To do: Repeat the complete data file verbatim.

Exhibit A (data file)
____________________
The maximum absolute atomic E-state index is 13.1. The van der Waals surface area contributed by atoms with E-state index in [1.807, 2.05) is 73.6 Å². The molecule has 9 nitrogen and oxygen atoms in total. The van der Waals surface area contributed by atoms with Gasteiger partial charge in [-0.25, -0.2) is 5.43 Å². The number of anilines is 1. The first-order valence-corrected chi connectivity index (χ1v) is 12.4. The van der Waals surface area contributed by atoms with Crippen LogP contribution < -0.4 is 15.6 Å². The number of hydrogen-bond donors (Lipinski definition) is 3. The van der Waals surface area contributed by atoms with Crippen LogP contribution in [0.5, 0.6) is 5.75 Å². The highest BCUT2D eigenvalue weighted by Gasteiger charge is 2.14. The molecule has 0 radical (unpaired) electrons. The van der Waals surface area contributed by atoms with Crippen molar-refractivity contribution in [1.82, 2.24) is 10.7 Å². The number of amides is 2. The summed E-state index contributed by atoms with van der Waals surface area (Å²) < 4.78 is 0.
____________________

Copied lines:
The maximum absolute atomic E-state index is 13.1. The van der Waals surface area contributed by atoms with E-state index in [1.807, 2.05) is 73.6 Å². The molecule has 9 nitrogen and oxygen atoms in total. The van der Waals surface area contributed by atoms with Gasteiger partial charge in [-0.25, -0.2) is 5.43 Å². The number of anilines is 1. The first-order valence-corrected chi connectivity index (χ1v) is 12.4. The van der Waals surface area contributed by atoms with Crippen LogP contribution < -0.4 is 15.6 Å². The number of hydrogen-bond donors (Lipinski definition) is 3. The van der Waals surface area contributed by atoms with Crippen LogP contribution in [0.5, 0.6) is 5.75 Å². The highest BCUT2D eigenvalue weighted by Gasteiger charge is 2.14. The molecule has 0 radical (unpaired) electrons. The van der Waals surface area contributed by atoms with Crippen molar-refractivity contribution in [1.82, 2.24) is 10.7 Å². The number of amides is 2. The summed E-state index contributed by atoms with van der Waals surface area (Å²) < 4.78 is 0.